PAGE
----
As the European Commission elaborates its Energy Union strategy, and as national and local governments plan their contribution to the union’s aims of energy security, decarbonisation and cost-efficiency, they need to create an environment that nurtures innovation in policy, technology and business models, write Pascal Lamy and Philip Lowe.
Pascal Lamy is former Head of the WTO and President Emeritus of the Jacques Delors Institute. He was European Commissioner for Trade in the Prodi Commission (1999-2004).
Philip Lowe is former Director-General for Energy and Competition at the European Commission.
Both are members of the i24c High Level group.
The European Union has led the world in calling for action on climate change. For 30 years, EU Member States have worked to reduce their emissions, and have advocated international cooperation to tackle this global threat. Now, as we stand on the threshold of a revolution in how the world produces and consumes energy, the question is whether the EU can turn this leadership into global competitive advantage.
At last, there are signs the EU’s leadership is bearing fruit. Last December’s Paris Agreement is galvanizing the global effort to decarbonise our economies. Hundreds of billions of euros and dollars are being invested, each year, into clean energy generation and into making our industry, built environment and transport systems more energy efficient.
This presents Europe with an enormous opportunity: domestically, in cutting our energy bills, cleaning our air and reducing our impact on the climate; but also overseas, in exporting our technology and expertise around the world, creating jobs and growth.
Decarbonisation, digitalisation, local-level empowerment and the shift from manufacturing to ‘servitised’ business models will profoundly affect Europe’s entire energy system. These forces are creating new technologies and services, such as energy storage, demand-side energy management and electric vehicles, which promise enormous benefits in terms of cost, convenience and lower emissions.
But to grasp these opportunities, Europe needs to put innovation at the heart of its energy policy. As the European Commission elaborates its Energy Union strategy, and as national and local governments plan their contribution to the union’s aims of energy security, decarbonisation and cost-efficiency, they need to create an environment that nurtures innovation in policy, technology and business models.
Fortunately, Europe has a rich body of experience in fostering energy-related innovation on which to draw. Pioneering regulation has driven enormous investment and penetration of renewable energy technology across the EU, where it remains the world’s largest market in terms of installed capacity. It leads the world in domestic and industrial energy efficiency.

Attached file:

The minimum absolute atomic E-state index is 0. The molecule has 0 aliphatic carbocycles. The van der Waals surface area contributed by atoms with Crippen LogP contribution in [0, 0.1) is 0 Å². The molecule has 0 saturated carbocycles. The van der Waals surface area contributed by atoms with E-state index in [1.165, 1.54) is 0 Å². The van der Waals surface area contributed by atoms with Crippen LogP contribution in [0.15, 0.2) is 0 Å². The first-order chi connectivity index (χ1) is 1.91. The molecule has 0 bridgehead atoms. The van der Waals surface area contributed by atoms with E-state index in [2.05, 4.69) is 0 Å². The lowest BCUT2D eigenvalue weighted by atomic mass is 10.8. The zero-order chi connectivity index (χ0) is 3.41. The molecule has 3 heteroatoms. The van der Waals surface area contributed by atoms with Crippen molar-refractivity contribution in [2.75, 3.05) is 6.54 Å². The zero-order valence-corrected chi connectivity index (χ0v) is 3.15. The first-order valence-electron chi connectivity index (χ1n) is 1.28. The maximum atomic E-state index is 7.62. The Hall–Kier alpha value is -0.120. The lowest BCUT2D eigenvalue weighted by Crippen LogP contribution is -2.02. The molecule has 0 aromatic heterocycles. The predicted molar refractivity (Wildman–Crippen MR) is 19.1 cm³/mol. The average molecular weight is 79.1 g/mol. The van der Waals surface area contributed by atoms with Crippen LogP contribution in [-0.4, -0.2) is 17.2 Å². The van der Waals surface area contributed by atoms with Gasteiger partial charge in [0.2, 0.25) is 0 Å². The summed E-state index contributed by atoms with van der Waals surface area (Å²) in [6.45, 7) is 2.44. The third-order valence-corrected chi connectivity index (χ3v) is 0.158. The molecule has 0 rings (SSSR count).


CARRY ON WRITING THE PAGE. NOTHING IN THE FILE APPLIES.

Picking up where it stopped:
Europe also remains the largest investor in the research and development (R&D) of renewable energy technologies. In 2014, it accounted for 36% of total R&D in the sector. It is the global leader in terms of the cutting edge technologies that will enable decarbonisation, accounting for almost a fifth of high-value inventions in the space during 1995-2011, according to the European Patent Office.
It can point to pockets of success: Denmark’s wind industry; bioenergy penetration in Sweden; the growth of solar electricity generating capacity in Germany; energy-neutral housing in the Netherlands.
The question is, how can these promising precedents and examples of innovation be replicated and taken to scale, so that industrial and wider economic success results, in addition to the other benefits they deliver? Industrial Innovation for Competitiveness (i24c), which is dedicated to developing and promoting an industrial strategy that secures the competitive advantage of European industry through innovation, has worked with leading consultancy Capgemini to consider this question.
We have produced a report that draws on evidence from the past, as well as feedback from a wide range of stakeholders, to offer suggestions as to how policy can evolve to promote the energy-related innovation we will need to meet the energy challenges of the future, and secure competitive advantage for Europe in the process.
Its main message is that the EU’s experience and expertise provides a promising foundation on which to build. It has many of the policies in place to enable decarbonisation. What is needed now is for public and private decision makers to put low-carbon innovation at the centre of their forward planning.
The report contains some specific recommendations. The EU must put the needs and the interests of the citizen-consumer at the heart of the energy revolution. The right price signals and incentives are necessary to ensure consumers benefit from the low-carbon transition. Local authorities must be empowered and supported, given the localised future of decentralised energy systems. Disruptive technologies and business models must be supported with policy and funding.
There is no room for complacency and much room for improvement, in particular to reap the benefit of investments made early in the innovation cycle. But Europe’s starting position is a relatively strong one. It has strengths that it can build upon, including the size of its market, the skills of its workforce, and the quality of its research institutes.
With the right innovation-enabling policy framework and strong related signals to investors, the Energy Union can ensure that Europe is the world leader in the low-carbon transition.